Patience, meticulous scanning, reliable communications and careful record-keeping are qualities of fire lookouts.
Linda Freimuth spins wool to pass the time, and they both do a lot of reading and journal writing between frequent scans with the binoculars. As a project, Linda recently installed a snow-depth post that can be monitored by the new camera.
Wildlife watching is also a fun hobby for lookouts.
The Freimuths have seen bears, mountain lions and deer. Flying around them are red-tailed hawks, kestrels, peregrine falcons, ravens, purple martins, hummingbirds and other species.
“We have such an appreciation for the forest, and the work we do,” Linda said. “When we find that smoke, we put to work firefighters who have been training for that.”
Benchmark also is a point of contact between the San Juan National Forest and the public. Visitors are welcome when the lookout is staffed, and can learn about its functions and the area.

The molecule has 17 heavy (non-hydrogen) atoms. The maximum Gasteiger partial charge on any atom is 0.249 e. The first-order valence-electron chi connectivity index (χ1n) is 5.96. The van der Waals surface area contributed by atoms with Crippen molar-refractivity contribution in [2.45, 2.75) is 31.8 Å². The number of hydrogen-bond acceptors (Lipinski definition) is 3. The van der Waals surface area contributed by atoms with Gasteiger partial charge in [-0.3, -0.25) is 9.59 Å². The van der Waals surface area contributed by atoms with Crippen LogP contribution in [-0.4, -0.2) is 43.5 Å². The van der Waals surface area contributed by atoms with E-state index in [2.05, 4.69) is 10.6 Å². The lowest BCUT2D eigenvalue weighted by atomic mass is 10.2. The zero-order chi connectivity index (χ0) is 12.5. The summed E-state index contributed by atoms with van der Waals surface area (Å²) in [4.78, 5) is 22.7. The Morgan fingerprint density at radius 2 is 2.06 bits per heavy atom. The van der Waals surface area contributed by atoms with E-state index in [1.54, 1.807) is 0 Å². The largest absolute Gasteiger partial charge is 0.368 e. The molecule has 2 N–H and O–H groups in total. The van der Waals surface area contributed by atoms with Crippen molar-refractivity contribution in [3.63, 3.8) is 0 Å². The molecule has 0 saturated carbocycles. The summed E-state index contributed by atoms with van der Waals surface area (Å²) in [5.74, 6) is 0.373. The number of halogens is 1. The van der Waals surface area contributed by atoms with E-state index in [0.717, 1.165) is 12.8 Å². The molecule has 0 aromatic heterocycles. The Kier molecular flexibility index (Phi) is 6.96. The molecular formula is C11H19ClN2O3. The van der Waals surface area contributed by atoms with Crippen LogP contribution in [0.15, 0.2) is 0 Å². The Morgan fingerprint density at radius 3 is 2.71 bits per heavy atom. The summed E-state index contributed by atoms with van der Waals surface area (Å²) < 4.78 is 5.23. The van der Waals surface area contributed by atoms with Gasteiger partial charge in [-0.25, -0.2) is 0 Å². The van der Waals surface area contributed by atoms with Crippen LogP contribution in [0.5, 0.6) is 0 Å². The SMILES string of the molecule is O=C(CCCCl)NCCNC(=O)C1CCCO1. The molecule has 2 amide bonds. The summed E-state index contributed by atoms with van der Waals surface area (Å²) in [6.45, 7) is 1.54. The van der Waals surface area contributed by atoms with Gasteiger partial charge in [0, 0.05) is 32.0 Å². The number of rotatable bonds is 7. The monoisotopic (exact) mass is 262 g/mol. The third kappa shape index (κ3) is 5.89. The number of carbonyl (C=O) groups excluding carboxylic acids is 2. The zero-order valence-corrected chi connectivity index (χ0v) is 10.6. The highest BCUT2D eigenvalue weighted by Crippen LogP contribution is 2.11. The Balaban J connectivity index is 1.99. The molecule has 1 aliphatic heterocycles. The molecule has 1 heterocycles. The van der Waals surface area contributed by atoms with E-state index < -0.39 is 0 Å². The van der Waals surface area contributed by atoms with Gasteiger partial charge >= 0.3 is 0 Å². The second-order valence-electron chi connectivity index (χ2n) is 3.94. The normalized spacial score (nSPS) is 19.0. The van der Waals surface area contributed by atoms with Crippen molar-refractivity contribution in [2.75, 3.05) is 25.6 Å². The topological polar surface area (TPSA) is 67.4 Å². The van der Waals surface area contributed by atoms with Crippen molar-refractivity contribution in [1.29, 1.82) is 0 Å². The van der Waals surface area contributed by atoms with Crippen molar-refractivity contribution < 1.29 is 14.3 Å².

However, because of the ongoing pandemic, Benchmark Lookout currently is closed to the public.
The San Juan National Forest sees the value in keeping Benchmark staffed, Padilla said.
Human eyes have advantages over other technology such as planes, satellites and cameras, he said.
“A recon flight over the forest is a good tool but only lasts a couple of hours. With the lookout, they are there watching all day,” Padilla said.
Cameras and satellite images are also good tools to monitor fires, but the data need a person to interpret the screen, and that’s not always possible. Humans can adapt to the situation, and lookouts have knowledge of experience to draw on.
Benchmark’s budget of about $30,000 per year makes it a good value for the return of fire management and firefighter safety, Padilla said.
The Freimuths are done for the year and are looking forward to coming back next year.
“We are the zealots of fire lookouts,” Freimuth said.